Scientists Harrison Day and Brodribb have been examining the behaviour of wheat plants (Triticum aestivum L. ‘Krichauff’) under extreme drought conditions, investigating how the plant’s “hydraulic system” responds to lack of water. Their research, published in Annals of Botany, is important because it deepens our understanding of how such plants survive in adverse conditions. This could have major implications for global food security, especially in regions where water scarcity is a pressing issue.
The researchers discovered that under extreme water stress, wheat plants prioritize delivering water from the roots to the reproductive tissues over other parts of the plant, such as leaves. This drought-resistance strategy enables the plants to continue reproducing even when water is scarce. This ability means that wheat, and possibly other annual grasses, have evolved systems to maintain their life cycles even in extreme drought conditions.
The problem the wheat is trying to overcome is ‘xylem cavitation,’ a process where the water-conducting tubes, called xylem, within a plant become blocked with air bubbles during periods of drought. These blockages can cause the plant to wilt and even die. However, in the case of wheat, even under extreme water stress, specific parts of the plant’s xylem system, particularly those supplying the reproductive tissues, continue to function, ensuring the plant’s reproductive success.
Harrison Day and Brodribb used a series of rehydration experiments following severe dehydration to confirm this theory. In their article, they write:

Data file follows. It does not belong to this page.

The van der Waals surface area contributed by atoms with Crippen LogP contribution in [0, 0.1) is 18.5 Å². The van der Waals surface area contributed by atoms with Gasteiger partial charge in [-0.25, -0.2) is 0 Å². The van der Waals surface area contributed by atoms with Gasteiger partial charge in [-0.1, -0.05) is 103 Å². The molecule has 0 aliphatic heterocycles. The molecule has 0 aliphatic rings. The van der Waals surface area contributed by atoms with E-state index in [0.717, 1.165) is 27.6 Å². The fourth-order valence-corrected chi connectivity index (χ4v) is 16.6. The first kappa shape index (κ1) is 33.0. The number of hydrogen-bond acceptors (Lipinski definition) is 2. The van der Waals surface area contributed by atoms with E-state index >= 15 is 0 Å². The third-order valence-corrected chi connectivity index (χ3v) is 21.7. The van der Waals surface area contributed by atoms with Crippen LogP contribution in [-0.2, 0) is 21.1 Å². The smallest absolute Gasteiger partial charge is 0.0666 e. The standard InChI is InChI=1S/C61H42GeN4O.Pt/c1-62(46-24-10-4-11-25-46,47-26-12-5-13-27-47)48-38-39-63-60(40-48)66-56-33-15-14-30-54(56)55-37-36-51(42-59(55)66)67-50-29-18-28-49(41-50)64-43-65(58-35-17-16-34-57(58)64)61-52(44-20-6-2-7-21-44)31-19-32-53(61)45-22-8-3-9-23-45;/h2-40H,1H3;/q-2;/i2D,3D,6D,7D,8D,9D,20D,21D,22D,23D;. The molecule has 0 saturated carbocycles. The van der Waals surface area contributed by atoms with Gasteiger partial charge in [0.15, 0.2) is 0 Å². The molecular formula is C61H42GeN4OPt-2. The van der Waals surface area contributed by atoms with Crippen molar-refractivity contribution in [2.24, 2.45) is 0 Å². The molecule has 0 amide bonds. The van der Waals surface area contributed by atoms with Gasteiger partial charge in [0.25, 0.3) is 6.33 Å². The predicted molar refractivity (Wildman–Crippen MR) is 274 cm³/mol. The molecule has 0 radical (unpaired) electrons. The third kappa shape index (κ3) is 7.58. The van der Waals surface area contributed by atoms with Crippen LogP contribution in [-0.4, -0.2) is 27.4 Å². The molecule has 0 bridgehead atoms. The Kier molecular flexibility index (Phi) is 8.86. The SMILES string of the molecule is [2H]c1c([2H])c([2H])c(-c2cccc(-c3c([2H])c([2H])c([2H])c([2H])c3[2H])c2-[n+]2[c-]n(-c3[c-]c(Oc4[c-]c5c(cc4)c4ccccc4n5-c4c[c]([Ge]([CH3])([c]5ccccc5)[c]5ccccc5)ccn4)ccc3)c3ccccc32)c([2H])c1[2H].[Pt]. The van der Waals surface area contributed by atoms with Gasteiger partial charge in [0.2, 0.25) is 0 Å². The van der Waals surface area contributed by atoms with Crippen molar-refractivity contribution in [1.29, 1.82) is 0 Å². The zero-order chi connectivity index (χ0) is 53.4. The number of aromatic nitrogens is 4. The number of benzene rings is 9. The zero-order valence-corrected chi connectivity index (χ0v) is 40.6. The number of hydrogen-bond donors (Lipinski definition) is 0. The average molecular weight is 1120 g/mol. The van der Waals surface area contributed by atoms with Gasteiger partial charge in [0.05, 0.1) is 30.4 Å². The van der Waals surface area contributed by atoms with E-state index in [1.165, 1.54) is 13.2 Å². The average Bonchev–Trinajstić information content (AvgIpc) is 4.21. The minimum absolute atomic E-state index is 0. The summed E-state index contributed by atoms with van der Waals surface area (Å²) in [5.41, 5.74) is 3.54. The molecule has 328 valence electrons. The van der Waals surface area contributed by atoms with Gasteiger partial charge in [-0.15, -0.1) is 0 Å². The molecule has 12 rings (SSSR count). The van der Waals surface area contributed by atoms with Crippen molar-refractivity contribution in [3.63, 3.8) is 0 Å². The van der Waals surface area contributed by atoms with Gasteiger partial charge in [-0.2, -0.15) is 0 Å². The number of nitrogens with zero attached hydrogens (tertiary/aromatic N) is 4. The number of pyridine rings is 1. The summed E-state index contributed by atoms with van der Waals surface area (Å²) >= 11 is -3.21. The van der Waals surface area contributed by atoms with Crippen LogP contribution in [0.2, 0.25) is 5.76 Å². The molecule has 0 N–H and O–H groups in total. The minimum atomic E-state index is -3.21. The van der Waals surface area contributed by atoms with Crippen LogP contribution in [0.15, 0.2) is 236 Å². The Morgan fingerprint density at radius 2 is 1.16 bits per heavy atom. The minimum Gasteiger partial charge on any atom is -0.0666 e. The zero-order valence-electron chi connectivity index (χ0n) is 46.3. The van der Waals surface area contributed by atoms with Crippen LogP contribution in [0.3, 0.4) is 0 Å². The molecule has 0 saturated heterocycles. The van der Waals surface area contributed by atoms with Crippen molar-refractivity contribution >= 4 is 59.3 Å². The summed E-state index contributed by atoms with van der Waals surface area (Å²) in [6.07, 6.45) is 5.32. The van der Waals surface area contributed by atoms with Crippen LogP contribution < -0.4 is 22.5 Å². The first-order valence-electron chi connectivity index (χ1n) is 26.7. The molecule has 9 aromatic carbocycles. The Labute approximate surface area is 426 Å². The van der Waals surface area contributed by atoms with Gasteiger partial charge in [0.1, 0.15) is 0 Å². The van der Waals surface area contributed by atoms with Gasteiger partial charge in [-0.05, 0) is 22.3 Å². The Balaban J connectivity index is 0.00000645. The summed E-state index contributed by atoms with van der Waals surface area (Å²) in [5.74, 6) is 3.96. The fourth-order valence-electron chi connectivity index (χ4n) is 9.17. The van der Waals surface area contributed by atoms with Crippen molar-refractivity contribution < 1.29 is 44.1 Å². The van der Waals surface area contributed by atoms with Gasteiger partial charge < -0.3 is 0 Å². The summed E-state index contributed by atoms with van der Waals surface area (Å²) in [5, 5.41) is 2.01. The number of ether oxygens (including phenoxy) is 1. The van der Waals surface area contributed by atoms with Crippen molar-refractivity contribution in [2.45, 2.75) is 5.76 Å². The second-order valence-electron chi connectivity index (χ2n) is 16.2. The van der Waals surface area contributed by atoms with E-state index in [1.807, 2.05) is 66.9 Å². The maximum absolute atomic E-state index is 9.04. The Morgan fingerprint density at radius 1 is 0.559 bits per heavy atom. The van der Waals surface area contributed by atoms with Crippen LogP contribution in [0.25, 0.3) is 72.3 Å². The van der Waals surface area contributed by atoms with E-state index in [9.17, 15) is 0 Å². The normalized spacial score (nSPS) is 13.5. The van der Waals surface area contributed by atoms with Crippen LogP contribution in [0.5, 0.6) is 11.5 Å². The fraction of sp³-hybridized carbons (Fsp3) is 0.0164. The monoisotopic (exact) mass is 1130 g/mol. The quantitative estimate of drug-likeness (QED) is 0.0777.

The xylem in the roots and peduncles of wheat plants showed greater resistance to water stress-induced cavitation than the leaves, supporting our hypothesis that water supply to reproductive tissues would be maintained during extreme drought thus maximizing the chance of reproductive success. The functional implications of building greater cavitation resistance in tissues supplying the seeds compared with leaves were demonstrated during rehydration. Xylem supplying the wheat spike maintained sufficient capacity to rehydrate the reproductive tissue after a drought stress strong enough to completely cavitate and kill the flag leaf.Harrison Day & Brodribb 2023.
READ THE ARTICLE
Harrison Day, B.L. and Brodribb, T.J. (2023) “Resistant xylem from roots to peduncles sustains reproductive water supply after drought-induced cavitation of wheat leaves,” Annals of Botany, 131(5), pp. 839–850. Available at: https://doi.org/10.1093/aob/mcad048.